The following links are to other organizations and resources regarding juvenile delinquency and juvenile justice. Clicking the links on this page will take you away from the Florida Courts website.
Florida Laws and Rules
Florida Statutes set out the specific laws related to juvenile justice. Please refer to Chapter 985, Florida Statutes here.
Florida Rules of Juvenile Procedure govern the procedures for juvenile cases. The rules for juvenile delinquency cases are found in Part II. The complete rules are available here.
The Florida Department of Juvenile Justice (DJJ) has a wealth of helpful information on juvenile justice practices and programs in Florida. Start by reviewing a list of Frequently Asked Questions here.
Juvenile Detention Alternatives Initiative (JDAI) is a detention reform and juvenile justice system improvement initiative started by the Annie E. Casey Foundation. JDAI has demonstrated that moving low-risk youth from secure detention into community-based alternative programs provides for public safety, reduces costs, and produces better outcomes for youth and their families. Learn more about JDAI and Florida’s pilot sites here.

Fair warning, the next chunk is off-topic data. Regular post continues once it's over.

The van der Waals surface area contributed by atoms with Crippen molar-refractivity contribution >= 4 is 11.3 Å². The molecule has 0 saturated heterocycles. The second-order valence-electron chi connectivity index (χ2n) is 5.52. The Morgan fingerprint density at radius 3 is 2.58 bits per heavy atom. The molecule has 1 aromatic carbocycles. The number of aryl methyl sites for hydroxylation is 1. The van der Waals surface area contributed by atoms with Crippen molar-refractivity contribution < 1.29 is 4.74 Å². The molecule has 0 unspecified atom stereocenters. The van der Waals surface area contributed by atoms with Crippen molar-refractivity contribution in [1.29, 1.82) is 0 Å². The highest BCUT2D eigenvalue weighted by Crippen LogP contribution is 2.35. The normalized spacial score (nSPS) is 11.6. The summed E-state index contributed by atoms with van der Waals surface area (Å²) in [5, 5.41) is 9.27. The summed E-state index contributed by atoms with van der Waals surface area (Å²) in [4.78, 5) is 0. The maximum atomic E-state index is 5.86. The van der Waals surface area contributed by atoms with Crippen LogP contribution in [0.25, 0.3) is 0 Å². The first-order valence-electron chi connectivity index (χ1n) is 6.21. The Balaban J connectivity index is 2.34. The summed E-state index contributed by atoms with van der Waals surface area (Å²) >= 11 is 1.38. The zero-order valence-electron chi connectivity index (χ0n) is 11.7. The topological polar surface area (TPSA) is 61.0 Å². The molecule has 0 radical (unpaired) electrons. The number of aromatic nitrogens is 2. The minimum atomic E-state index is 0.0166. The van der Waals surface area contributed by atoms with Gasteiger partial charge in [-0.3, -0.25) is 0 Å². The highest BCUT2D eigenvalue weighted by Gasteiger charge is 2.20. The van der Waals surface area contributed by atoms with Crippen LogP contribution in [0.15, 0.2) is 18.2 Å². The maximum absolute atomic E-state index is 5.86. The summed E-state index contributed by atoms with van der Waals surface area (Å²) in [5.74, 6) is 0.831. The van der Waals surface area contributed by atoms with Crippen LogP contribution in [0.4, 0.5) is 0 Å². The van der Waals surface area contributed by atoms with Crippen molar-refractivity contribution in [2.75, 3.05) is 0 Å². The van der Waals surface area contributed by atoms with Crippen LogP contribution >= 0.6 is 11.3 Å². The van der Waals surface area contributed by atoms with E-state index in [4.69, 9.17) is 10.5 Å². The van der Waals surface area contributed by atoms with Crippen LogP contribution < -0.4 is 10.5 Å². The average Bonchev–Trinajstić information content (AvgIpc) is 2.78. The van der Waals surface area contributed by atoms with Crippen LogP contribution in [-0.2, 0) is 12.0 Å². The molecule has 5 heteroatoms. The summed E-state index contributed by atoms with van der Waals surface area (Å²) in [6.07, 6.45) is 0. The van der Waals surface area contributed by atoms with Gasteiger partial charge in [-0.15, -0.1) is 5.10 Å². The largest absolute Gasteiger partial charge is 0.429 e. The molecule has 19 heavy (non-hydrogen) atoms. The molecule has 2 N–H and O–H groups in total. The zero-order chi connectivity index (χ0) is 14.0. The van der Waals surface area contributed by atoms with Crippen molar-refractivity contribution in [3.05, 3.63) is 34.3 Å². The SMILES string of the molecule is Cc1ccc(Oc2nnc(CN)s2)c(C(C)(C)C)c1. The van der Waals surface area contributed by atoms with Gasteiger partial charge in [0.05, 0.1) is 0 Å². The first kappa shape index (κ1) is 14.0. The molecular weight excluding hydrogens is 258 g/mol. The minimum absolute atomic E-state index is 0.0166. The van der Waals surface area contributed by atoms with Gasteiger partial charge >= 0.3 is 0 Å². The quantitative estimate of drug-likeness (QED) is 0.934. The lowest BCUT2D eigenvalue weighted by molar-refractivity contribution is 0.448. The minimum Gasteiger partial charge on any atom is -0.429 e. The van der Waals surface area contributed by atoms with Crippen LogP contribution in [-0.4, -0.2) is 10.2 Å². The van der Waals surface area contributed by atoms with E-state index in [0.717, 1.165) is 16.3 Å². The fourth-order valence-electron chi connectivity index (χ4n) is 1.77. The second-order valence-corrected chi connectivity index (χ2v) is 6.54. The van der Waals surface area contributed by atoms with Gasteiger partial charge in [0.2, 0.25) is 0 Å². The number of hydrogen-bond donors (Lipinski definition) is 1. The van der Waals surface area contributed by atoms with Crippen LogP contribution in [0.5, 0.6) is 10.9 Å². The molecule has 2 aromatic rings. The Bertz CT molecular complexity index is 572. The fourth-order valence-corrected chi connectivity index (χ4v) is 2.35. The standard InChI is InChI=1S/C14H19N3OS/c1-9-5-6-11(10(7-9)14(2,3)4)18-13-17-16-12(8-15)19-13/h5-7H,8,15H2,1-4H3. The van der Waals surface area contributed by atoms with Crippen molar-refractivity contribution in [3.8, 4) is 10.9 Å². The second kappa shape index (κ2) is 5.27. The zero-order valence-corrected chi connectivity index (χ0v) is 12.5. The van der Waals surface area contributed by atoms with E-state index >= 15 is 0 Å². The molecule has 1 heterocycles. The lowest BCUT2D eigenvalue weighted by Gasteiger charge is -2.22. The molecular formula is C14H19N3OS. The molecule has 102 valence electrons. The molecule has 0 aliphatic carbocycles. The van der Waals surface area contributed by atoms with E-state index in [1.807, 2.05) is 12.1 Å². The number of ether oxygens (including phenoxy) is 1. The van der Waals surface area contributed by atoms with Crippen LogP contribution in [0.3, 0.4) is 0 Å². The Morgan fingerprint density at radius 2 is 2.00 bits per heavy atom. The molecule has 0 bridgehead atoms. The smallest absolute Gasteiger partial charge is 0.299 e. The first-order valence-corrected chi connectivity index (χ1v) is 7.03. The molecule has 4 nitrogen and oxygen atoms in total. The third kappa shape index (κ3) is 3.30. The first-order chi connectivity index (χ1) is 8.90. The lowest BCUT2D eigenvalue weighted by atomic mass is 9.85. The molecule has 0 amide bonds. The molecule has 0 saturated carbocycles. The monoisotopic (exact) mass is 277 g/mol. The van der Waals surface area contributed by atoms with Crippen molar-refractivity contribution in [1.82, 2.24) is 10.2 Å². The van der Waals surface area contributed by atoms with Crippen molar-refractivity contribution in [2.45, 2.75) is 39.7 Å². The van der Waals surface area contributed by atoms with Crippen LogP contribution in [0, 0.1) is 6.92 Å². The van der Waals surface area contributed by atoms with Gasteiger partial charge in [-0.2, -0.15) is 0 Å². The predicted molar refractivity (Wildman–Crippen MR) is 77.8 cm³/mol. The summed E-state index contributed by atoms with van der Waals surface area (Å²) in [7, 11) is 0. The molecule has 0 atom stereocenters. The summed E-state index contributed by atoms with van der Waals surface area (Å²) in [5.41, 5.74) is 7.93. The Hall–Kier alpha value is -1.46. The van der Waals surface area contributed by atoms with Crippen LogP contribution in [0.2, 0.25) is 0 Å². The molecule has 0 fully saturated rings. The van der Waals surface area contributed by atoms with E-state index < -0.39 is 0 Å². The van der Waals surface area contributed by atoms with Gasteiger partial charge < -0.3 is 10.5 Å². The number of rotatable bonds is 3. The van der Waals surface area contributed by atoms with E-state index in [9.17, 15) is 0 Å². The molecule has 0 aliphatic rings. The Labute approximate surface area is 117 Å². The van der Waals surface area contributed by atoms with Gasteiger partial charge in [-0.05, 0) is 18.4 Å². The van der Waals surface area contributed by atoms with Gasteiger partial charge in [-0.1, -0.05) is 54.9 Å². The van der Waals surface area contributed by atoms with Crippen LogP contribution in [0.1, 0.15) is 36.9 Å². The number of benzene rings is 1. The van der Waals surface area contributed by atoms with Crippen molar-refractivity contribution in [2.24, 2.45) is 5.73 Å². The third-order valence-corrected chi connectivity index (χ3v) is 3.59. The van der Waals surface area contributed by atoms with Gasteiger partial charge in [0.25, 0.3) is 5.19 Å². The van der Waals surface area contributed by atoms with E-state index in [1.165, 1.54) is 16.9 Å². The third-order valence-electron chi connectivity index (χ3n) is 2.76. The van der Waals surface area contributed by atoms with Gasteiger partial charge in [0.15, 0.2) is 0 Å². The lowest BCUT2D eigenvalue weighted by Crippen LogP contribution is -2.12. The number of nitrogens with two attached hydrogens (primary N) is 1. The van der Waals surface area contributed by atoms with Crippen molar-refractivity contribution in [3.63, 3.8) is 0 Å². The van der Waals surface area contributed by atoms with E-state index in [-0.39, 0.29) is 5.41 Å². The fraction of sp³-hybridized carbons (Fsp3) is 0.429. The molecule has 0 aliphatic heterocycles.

A recent article about Florida’s JDAI successes is available here.
Civil Citation provides alternatives to arrest for youth who are first-time misdemeanor offenders. Learn more about Florida’s Civil Citation program here.
Implementing Evidence-Based Policy has been a major component in DJJ’s efforts to improve outcomes for your while efficiently fostering public safety. The Pew-MacArthur Results First Initiative named Florida as one of 11 established states in evidence-based policymaking in an article available here.
School Justice Partnerships are collaborative effort among courts, schools, state agencies, service providers, and law enforcement to keep children in school and out of court. These partnerships provide alternatives to arrests, suspensions, and expulsions and lead to safer schools, higher graduation rates, and a reduction in juvenile court cases. Learn more about Florida’s School-Justice Partnerships here.
The Center for Juvenile Justice Reform at Georgetown University published an issue brief on education for system-involved youth. The brief also details several interagency collaborations that are being used to address these issues. The article is available here.
Community Action Teams (CAT) are an integrated service delivery approach that utilizes a team of individuals to comprehensively address the needs of the young person, and their family. The CAT model is intended to be a safe and effective treatment alternative to out-of-home placement for children with serious behavioral health conditions. Learn more about CATs here.
Disproportionate Minority Contact (DMC) and Racial and Ethnic Disparities (RED)
Disproportionate Minority Contact Reports can be found on DJJ’s website here.
Center for Children’s Law and Policy (CCLP) is dedicated to a world where the response to youth who get in trouble with the law is developmentally appropriate, free of racial and ethnic bias, and focused on building strengths that help youth avoid further involvement with the justice system. Learn more about CCLP’s major initiatives here.